Hansen hopes to build on new sense of Welsh optimism

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The Independent Online

Steve Hansen is not given to histrionics or hysterics. Things happen, good or bad, but in public at least, all the New Zealander might do is raise an eyebrow, or furrow the forehead, while any comment he may make will be delivered deadpan, with not a trace of emotion in it.

So when he acknowledges that Wales appears to be awash in a tide of optimism, it must mean that something good is going on.

For a change, the mood going in to the Six Nations opener against Scotland at the Millennium Stadium in Cardiff today is one of anticipation rather than apprehension.

Wales' prospects in this tournament are no longer the preserve of the pubs and wine bars, they are also the hot topic in the cafés where lattes and cappuccinos are being sweetened with memories of the performances against New Zealand and England in the Rugby World Cup back in November.

"I think there is a greater sense of anticipation around," Hansen said. "For once in my time in charge there's things happening that warrant people getting excited. We have just come off a campaign which has seen us confirmed as one of the top eight sides in the world - a great achievement for us since a lot of people doubted we would do it.

"Then there were those two great performances, albeit not winning ones, so people have something they can relate to, which makes them excited, whereas in the past any excitement has been based on Wales' history in the tournament."

Whether the personnel Hansen has selected will be able to ensure that Wales do not become history in this year's championship remains to be seen, but they are up against a lot of unknowns with this Scotland side. There are new players, a new captain, Chris Paterson, and tellingly, a new coach, Australian Matt Williams.

Right away he admitted that Wales are favourites, not least because of their World Cup performances. "It is right they are favourites, but I am a great believer that the national team represents the character of the country," and with unashamed echoes of Braveheart (featuring another Australian, Mel Gibson) he explained: "The Scots have always been great inventors. We have a warrior, soldier, fighter tradition and that is what I want.

"If we get our players playing with passion and pride against Wales, then the scoreboard will look after itself." But if it doesn't, then Williams is pragmatic. "We will never be happy with defeat. It is never all right to lose, and every single time we walk on to the field we will try our best to win, but it is unrealistic to expect this young side to win every game."

The selection of Paterson at fly-half, a position he has filled just twice for his country - against Fiji and Australia in last year's World Cup - is not something that worries Williams unduly. He compares the Edinburgh player to the Wallaby Steven Larkham, who was successfully converted from full-back to outside half. "Quality players can play in a variety of positions," Williams said, "and Chris is going to get better and better."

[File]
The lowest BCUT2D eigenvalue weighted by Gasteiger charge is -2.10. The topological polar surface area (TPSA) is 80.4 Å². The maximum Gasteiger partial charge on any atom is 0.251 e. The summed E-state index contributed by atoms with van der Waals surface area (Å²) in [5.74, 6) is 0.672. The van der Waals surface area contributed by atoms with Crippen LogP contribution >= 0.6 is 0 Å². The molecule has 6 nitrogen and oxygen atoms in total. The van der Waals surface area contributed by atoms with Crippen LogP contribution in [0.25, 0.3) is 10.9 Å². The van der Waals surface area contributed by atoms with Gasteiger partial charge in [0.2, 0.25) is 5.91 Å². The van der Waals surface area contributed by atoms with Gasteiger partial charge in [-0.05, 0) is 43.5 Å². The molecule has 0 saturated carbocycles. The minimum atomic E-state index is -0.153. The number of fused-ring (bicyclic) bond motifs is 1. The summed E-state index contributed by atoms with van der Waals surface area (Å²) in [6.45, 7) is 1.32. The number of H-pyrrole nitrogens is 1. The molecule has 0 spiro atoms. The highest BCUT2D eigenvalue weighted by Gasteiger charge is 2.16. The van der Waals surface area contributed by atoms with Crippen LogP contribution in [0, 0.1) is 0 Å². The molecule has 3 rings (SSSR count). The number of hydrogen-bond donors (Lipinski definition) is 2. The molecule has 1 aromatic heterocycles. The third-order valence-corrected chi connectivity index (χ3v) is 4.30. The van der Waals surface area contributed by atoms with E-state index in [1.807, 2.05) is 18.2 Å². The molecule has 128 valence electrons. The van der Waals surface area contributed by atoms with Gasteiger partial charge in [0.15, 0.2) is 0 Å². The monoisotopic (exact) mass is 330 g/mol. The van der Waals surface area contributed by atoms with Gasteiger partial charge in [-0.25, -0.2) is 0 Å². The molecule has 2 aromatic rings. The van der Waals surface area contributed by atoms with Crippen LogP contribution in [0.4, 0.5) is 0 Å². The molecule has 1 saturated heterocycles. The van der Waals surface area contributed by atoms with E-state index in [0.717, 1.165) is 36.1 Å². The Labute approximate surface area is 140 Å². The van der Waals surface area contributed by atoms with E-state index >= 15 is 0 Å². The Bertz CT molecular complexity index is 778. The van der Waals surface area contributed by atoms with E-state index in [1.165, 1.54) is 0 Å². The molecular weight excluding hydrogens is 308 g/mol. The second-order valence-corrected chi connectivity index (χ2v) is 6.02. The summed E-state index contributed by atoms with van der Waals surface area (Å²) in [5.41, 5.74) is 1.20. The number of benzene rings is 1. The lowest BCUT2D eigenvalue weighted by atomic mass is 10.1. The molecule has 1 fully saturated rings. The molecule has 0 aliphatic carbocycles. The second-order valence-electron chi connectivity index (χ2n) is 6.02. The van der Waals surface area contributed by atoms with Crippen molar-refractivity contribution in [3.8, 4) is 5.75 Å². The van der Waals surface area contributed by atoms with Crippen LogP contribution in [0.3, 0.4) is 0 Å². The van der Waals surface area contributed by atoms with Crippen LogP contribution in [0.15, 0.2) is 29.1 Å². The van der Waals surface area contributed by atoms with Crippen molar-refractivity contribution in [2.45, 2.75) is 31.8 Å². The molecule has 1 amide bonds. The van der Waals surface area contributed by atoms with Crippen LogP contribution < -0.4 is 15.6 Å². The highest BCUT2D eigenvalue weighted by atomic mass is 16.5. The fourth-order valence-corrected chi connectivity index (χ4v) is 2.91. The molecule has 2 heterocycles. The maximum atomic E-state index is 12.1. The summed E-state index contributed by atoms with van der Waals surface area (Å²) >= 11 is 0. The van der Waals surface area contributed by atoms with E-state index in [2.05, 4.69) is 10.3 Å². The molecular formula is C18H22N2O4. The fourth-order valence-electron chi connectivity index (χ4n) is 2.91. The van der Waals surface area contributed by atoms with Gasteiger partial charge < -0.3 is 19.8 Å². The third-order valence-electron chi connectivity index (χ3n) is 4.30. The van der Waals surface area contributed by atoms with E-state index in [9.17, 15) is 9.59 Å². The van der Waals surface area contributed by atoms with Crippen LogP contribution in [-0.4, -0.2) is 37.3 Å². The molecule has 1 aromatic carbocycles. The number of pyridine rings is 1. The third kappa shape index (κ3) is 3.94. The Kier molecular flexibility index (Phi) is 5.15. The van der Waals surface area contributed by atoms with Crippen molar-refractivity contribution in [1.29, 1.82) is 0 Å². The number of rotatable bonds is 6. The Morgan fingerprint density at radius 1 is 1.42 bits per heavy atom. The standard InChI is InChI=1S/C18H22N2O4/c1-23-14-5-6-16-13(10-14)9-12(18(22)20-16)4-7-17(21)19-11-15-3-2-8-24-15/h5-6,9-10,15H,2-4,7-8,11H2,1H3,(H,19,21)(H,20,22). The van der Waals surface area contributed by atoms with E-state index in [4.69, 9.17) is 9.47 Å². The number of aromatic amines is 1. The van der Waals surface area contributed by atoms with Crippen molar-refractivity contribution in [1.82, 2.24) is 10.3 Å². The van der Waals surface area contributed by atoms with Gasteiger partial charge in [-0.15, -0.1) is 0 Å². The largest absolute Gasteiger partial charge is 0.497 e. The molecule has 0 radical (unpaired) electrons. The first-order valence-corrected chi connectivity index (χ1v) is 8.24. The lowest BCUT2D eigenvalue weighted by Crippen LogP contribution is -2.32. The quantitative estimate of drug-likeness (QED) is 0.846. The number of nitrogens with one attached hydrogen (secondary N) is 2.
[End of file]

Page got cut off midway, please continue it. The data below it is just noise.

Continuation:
Wales will certainly not find things easy, not least because the Scots have a tasty pairing in the second row, the acknowledged master ball-burglar, Scott Murray, teaming up with Stuart Grimes; the outcome could well hinge on the contest they have with Wales' old warhorse, Gareth Llewellyn, and his partner Brent Cockbain.

The back row is another area that will be crucial. The Scots have the immensely talented back-row forward Simon Taylor and the seasoned Cammie Mather to ease the debutant Allister Hogg through what will be a tough test.

The Tartan trio will have to counter the fire and the fury of the Wales captain, Colin Charvis, the canny Cardiff Blues openside, Martyn Williams, and the feisty and gifted Dafydd Jones.

This last has to overcome a personal battle before he even takes the field. Jones has been picked at No 8, but he is superstitious about wearing the number. "I have worn the eight shirt before and nothing happened, but I just don't feel comfortable with it on my back. I just prefer No 6," Jones said, by way of explanation.

In addition to their traditional positional numbers on their backs, the Scots will also have, somewhere about their person, another number which says whether they are the 974th or the 975th, whatever, player to be capped by their country. With so many figures flying around, there promises to be a lot of number crunching in Cardiff this afternoon.